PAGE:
Previous cases of classroom voting technology

    I'm interested in having a history of classroom voting technology; and putting it here. I repeatedly hear rumours about a "system just like that": these (so far) turn out to be wired (as opposed to wireless) handset-equipped lecture theatres. Such systems are of course not mobile but tied to particular rooms, and support only MCQs, not open-ended responses from the audience.

    A comment suggested by John Cowan and in different words by Willie Dunn, is that these systems represented a first effort towards engaging with learning rather than teaching. Their importance was perhaps more that shift: and when the equipment, or more generally feedback classrooms, were abandoned, it was as much to take the underlying change in attitude further into new forms than a step backwards.

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    Some technical details on PRS

    By Steve Draper,   Department of Psychology,   University of Glasgow.

    This page is about details that most lecturers using the PRS handset system will never need or want to know. For the rest of you, ....

    High/low confidence buttons
    ID numbers
    Time stamps
    Log files
    How to install it; magic password; obscure error messges

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    UK handset users and sites

    (written by Steve Draper,   as part of the Interactive Lectures website)

    This page lists some sites and people I know of in the UK mainly in Higher Education who are interested in classroom handsets, PRS, or similar approaches to interactive teaching. If you would like to be added or removed, or if you can suggest someone else who should be listed here, please email me ( and I will act promptly on your request. People have found it very useful to discover who is already interested in EVS or PRS near them, and conversely to advertise here their interest to others in their institution or city.

    (To see why we are interested in this technique, and other information about why you might be interested, look at the parent page to this one.)

    I suggest that if you are looking for a person or place, that you use your browser's "Find" command to search this page for (part of) the name you are interested in.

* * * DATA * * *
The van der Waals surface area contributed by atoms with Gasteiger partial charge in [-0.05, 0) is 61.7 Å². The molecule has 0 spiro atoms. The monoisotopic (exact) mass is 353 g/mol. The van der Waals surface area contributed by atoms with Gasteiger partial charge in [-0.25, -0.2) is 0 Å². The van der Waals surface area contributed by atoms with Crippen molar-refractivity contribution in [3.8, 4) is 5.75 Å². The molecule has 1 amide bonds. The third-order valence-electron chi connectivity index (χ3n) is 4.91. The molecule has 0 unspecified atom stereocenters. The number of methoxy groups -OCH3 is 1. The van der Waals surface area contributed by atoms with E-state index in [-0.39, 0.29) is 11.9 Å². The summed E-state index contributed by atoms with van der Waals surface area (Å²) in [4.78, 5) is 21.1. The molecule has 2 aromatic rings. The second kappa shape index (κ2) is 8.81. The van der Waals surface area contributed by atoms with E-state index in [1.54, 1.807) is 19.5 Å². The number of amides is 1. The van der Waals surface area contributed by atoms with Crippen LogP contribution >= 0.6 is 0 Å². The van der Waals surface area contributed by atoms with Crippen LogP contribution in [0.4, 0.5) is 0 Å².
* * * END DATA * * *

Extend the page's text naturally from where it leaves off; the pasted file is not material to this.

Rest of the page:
This page is organised firstly by (university) site with just a few key people mentioned: it would not be practical to mention them all. The order is idiosyncratic: expect to search using the Find command, not by scanning by eye. This page just contains people I happen to know about: it is not likely to be complete. Again, if you would like to be added or removed, or if you can suggest someone else who should be listed here, please email me ( Also, any pointers to papers and web documents on this would be gratefully received.

    (PRS is used widely in some places outside the UK, including Hong Kong University of Science and Technology, UMass/Amherst, Rutgers, University of British Columbia, North Dakota, and UC Berkeley. See also for mainly USA sites using PRS.)

    Strathclyde University

    Jim Boyle at the engineering pub Prof. Jim Boyle, in Mechanical Engineering, may be the longest standing practitioner in the UK, starting with non-technologically supported "peer instruction" in 1997, then using an earlier equipment system (Classtalk), and then being the first UK purchaser of PRS in 1998. He has by now modified not just his teaching practice but the timetable and the architecture of his teaching rooms, and been involved in project NATALIE. A number of papers based on evaluations by David Nicol are becoming available. The longest standing use is in the first year class in Mechanical Engineering, but there is some other use of the equipment at Strathclyde now, e.g. in maths (Geoff McKay), in psychology, in teaching foreign languages, (Michele Dickson) and student induction.

    University of Glasgow

    We have tried out the use of handsets since October 2001 in a variety of departments including Philosophy, Psychology, Computing Science, Biological sciences, Medicine, Vet School and the Dental School (with GPs), with audience sizes from 20 to 300, and with students in level 1 to level 4. See our interim report on this. See also the various papers published, listed on the main web page. Three contacts are Steve Draper (Psychology), Quintin Cutts (Computing Science), and Susan Stuart in Philosophy.

    University of Central England (in Birmingham)

    Bill Madill ( of the School of Property and Construction wrote an MEd thesis on Peer Instruction. He has a case study of using PRS available on the web: synopsis and full case study.

    University of Wales, college of medicine (Cardiff)

    They bought a (non-PRS) system and used it for a while from 1997, but it may have fallen into disuse: see this paper by Joe Nicholls.
    Wendy Sadler in Physics and Astronomy is buying a set for school liaison as well as for students.

    University of Portsmouth

    Michael McCabe ( was awarded a 3-year HEFCE National Teaching Fellowship for Project LOLA (Live and On-Line Assessment -- the proposal is available). The live part of the assessment relates to the use of interactive classrooms in face-to-face teaching, which includes PRS handsets as one approach. Other papers are listed on the main page.

    An unconfirmed report says the psychology group also bought PRS equipment.

    University of Lancaster

    Caroline Elliott (Economics dept.) has done featured work on using handsets in 2000/1. The dept. of Accounting and Finance also uses them regularly (see here). There is a set of about 150 handsets: contact Sue Armitage.

    University of Southampton